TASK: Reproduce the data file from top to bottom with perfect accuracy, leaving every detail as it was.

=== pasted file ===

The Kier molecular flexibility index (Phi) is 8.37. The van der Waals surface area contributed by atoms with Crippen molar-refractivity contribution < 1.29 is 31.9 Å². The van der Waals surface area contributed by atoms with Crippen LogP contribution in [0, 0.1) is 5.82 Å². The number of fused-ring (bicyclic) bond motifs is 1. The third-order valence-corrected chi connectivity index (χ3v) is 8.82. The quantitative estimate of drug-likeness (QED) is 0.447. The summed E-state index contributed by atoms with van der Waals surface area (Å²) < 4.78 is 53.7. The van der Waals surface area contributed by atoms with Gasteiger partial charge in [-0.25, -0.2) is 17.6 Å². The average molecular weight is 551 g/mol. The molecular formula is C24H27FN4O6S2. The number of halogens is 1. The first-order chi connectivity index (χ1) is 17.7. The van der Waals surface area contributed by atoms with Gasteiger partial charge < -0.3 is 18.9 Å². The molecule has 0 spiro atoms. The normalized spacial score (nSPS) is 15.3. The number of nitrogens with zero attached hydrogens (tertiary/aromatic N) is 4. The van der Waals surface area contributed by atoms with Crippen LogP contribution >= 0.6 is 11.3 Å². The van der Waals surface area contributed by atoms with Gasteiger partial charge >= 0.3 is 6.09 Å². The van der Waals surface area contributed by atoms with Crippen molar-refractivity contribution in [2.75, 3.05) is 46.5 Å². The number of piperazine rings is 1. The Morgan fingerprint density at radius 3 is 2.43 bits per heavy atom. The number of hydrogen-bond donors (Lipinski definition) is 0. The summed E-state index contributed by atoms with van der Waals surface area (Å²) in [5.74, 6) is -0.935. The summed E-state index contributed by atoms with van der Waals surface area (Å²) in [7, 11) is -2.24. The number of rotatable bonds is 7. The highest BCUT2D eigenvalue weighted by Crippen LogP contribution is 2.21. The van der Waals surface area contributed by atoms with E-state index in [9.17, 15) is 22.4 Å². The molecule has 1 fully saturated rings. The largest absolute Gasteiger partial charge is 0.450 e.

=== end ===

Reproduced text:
The Kier molecular flexibility index (Phi) is 8.37. The van der Waals surface area contributed by atoms with Crippen molar-refractivity contribution < 1.29 is 31.9 Å². The van der Waals surface area contributed by atoms with Crippen LogP contribution in [0, 0.1) is 5.82 Å². The number of fused-ring (bicyclic) bond motifs is 1. The third-order valence-corrected chi connectivity index (χ3v) is 8.82. The quantitative estimate of drug-likeness (QED) is 0.447. The summed E-state index contributed by atoms with van der Waals surface area (Å²) < 4.78 is 53.7. The van der Waals surface area contributed by atoms with Gasteiger partial charge in [-0.25, -0.2) is 17.6 Å². The average molecular weight is 551 g/mol. The molecular formula is C24H27FN4O6S2. The number of halogens is 1. The first-order chi connectivity index (χ1) is 17.7. The van der Waals surface area contributed by atoms with Gasteiger partial charge < -0.3 is 18.9 Å². The molecule has 0 spiro atoms. The normalized spacial score (nSPS) is 15.3. The number of nitrogens with zero attached hydrogens (tertiary/aromatic N) is 4. The van der Waals surface area contributed by atoms with Crippen LogP contribution >= 0.6 is 11.3 Å². The van der Waals surface area contributed by atoms with Gasteiger partial charge >= 0.3 is 6.09 Å². The van der Waals surface area contributed by atoms with Crippen molar-refractivity contribution in [2.75, 3.05) is 46.5 Å². The number of piperazine rings is 1. The Morgan fingerprint density at radius 3 is 2.43 bits per heavy atom. The number of hydrogen-bond donors (Lipinski definition) is 0. The summed E-state index contributed by atoms with van der Waals surface area (Å²) in [5.74, 6) is -0.935. The summed E-state index contributed by atoms with van der Waals surface area (Å²) in [7, 11) is -2.24. The number of rotatable bonds is 7. The highest BCUT2D eigenvalue weighted by Crippen LogP contribution is 2.21. The van der Waals surface area contributed by atoms with E-state index in [9.17, 15) is 22.4 Å². The molecule has 1 fully saturated rings. The largest absolute Gasteiger partial charge is 0.450 e.